Written by Washington Foster Team
A home is much more than four walls and what’s inside. It’s a sense you get when you can go somewhere and feel that you truly belong. As we’ve seen in a previous article, having children taken away from their homes — their families, their friends, their culture — is permanently damaging.
By fostering more diversity, a greater number of children in foster care can have the opportunity to maintain their cultural sense of home. Here’s why it’s so important.
Maintaining Ties To Culture
Cultural connections provide foster children with a sense of belonging and normalcy. When a child is placed with a family from a similar background, they’re able to thrive in an environment that feels like home, even if it isn’t.
One foster child, Daryle Conquering Bear, was born in South Dakota as a member of the Oglala Lakota Sioux tribe.
Unfortunately, his situation led him to foster care at a young age. His foster family was outside the tribe, taking him away from the culture that was previously so ingrained. It wasn’t until he aged out of the system that he was able to reconnect to the traditions and heritage of his parents and his people.
With more foster families from a wider variety of backgrounds, children like Daryle won’t have to be separated from their broader communities.
Looking The Part
At a time in a child’s life when things can feel especially chaotic and unfamiliar, one of the most important gifts foster parents can give a child is a sense of normalcy.
It’s understandable that children may not want to explain their situation to peers, or be questioned about who their foster parents are. But blending in and feeling normal isn’t easy if your foster parents don’t look like you at all. It may seem like an insignificant detail to adults, but for children, it can mean a lot.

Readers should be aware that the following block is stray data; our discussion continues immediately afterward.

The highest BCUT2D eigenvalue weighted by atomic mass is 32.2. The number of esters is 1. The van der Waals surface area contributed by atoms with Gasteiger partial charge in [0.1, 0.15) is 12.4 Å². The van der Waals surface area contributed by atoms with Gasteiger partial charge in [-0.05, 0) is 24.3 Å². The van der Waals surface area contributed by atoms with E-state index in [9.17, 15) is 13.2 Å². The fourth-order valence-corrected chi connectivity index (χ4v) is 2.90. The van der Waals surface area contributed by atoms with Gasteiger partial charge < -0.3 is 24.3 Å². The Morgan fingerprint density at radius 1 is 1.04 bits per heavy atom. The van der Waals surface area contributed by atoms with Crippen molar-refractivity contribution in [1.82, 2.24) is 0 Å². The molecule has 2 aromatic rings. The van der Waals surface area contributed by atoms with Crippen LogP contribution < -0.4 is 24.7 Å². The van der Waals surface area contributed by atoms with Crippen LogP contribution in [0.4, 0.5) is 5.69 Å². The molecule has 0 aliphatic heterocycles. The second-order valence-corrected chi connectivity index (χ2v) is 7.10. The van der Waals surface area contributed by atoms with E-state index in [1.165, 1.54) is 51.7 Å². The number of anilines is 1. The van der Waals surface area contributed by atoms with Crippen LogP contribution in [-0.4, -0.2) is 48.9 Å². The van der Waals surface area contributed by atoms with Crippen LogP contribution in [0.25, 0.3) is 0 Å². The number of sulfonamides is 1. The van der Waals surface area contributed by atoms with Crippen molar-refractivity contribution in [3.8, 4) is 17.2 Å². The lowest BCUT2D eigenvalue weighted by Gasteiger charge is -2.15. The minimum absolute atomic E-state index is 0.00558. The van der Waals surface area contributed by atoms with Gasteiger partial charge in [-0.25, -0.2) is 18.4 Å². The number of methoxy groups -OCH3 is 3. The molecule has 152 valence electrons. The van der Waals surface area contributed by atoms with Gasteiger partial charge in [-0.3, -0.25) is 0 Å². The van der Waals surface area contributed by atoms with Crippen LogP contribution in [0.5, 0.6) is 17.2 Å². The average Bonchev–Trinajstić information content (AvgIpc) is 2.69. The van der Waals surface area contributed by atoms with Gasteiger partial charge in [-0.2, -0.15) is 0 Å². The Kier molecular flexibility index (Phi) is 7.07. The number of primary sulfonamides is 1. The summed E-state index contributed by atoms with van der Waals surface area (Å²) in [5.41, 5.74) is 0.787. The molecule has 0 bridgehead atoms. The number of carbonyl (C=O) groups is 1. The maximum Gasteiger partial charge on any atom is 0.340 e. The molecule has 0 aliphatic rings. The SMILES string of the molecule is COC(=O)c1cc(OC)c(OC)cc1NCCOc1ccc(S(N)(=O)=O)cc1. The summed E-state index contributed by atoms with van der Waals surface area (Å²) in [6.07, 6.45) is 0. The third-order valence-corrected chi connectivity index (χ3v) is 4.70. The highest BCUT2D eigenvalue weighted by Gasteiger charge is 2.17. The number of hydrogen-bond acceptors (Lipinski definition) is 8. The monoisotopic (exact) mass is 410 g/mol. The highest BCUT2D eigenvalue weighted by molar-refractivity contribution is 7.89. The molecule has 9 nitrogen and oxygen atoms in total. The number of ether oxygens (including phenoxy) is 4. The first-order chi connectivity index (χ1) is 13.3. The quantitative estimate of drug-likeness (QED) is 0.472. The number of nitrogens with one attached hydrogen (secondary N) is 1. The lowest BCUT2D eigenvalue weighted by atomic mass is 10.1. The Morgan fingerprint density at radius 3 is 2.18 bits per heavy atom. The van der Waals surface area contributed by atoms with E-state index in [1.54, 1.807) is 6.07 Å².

Think of a time when you felt embarrassed as a child for being different at school. Fostering diversity helps children maintain anonymity when they just want to feel like a regular kid.
Help A Child Discover Their True Selves
Adolescence is a dynamic time in everyone’s life. As children mature and their personalities begin to develop, it’s only natural that they begin to question who they are and where they come from.
Without their biological parents around, a child loses the opportunity to find the answers to those questions unless their foster family has a similar cultural background and can help guide them.
Not all children have a profound sense of connection to their culture, and that’s OK. The tragedy occurs when children don’t even have the chance to learn about their culture and let it help shape the people that they’re growing into.
Ready to represent your culture by fostering a child from a similar background? Find out how to get started by downloading our free resource: The Essential Guide To Becoming A Foster Parent In Washington State